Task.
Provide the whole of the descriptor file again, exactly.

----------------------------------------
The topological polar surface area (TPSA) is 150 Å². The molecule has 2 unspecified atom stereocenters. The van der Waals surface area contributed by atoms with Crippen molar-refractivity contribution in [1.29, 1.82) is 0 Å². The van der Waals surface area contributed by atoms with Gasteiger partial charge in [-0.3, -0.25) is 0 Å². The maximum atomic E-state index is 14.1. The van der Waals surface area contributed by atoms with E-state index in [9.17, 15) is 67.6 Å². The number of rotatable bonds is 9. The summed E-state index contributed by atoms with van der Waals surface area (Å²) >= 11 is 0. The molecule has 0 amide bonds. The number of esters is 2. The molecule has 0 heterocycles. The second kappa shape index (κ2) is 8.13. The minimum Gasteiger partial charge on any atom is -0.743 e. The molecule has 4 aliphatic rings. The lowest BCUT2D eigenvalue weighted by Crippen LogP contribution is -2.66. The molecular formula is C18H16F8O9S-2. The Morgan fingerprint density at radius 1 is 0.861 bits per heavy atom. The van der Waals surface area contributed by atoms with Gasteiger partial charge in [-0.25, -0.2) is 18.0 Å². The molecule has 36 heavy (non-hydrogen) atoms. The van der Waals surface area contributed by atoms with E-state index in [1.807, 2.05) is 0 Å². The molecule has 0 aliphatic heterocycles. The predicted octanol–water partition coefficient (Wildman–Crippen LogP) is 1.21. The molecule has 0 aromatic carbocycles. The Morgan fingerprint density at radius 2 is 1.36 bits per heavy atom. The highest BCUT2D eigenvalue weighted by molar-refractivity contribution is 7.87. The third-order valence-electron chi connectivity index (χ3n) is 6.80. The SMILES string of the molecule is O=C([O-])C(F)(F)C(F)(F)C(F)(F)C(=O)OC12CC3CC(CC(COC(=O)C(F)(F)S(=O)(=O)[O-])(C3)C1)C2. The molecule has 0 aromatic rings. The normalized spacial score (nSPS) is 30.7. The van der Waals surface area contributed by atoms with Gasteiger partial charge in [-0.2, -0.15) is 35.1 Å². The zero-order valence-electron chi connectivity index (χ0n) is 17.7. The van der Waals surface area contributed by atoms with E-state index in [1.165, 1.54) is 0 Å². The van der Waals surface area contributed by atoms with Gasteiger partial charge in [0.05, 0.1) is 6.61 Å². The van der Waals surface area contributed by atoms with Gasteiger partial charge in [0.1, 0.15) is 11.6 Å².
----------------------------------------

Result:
The topological polar surface area (TPSA) is 150 Å². The molecule has 2 unspecified atom stereocenters. The van der Waals surface area contributed by atoms with Crippen molar-refractivity contribution in [1.29, 1.82) is 0 Å². The van der Waals surface area contributed by atoms with Gasteiger partial charge in [-0.3, -0.25) is 0 Å². The maximum atomic E-state index is 14.1. The van der Waals surface area contributed by atoms with E-state index in [9.17, 15) is 67.6 Å². The number of rotatable bonds is 9. The summed E-state index contributed by atoms with van der Waals surface area (Å²) >= 11 is 0. The molecule has 0 amide bonds. The number of esters is 2. The molecule has 0 heterocycles. The second kappa shape index (κ2) is 8.13. The minimum Gasteiger partial charge on any atom is -0.743 e. The molecule has 4 aliphatic rings. The lowest BCUT2D eigenvalue weighted by Crippen LogP contribution is -2.66. The molecular formula is C18H16F8O9S-2. The Morgan fingerprint density at radius 1 is 0.861 bits per heavy atom. The van der Waals surface area contributed by atoms with Gasteiger partial charge in [-0.25, -0.2) is 18.0 Å². The molecule has 36 heavy (non-hydrogen) atoms. The van der Waals surface area contributed by atoms with E-state index in [1.807, 2.05) is 0 Å². The molecule has 0 aliphatic heterocycles. The predicted octanol–water partition coefficient (Wildman–Crippen LogP) is 1.21. The molecule has 0 aromatic carbocycles. The Morgan fingerprint density at radius 2 is 1.36 bits per heavy atom. The highest BCUT2D eigenvalue weighted by molar-refractivity contribution is 7.87. The third-order valence-electron chi connectivity index (χ3n) is 6.80. The SMILES string of the molecule is O=C([O-])C(F)(F)C(F)(F)C(F)(F)C(=O)OC12CC3CC(CC(COC(=O)C(F)(F)S(=O)(=O)[O-])(C3)C1)C2. The molecule has 0 aromatic rings. The normalized spacial score (nSPS) is 30.7. The van der Waals surface area contributed by atoms with Gasteiger partial charge in [-0.2, -0.15) is 35.1 Å². The zero-order valence-electron chi connectivity index (χ0n) is 17.7. The van der Waals surface area contributed by atoms with E-state index in [1.165, 1.54) is 0 Å². The van der Waals surface area contributed by atoms with Gasteiger partial charge in [0.05, 0.1) is 6.61 Å². The van der Waals surface area contributed by atoms with Gasteiger partial charge in [0.1, 0.15) is 11.6 Å².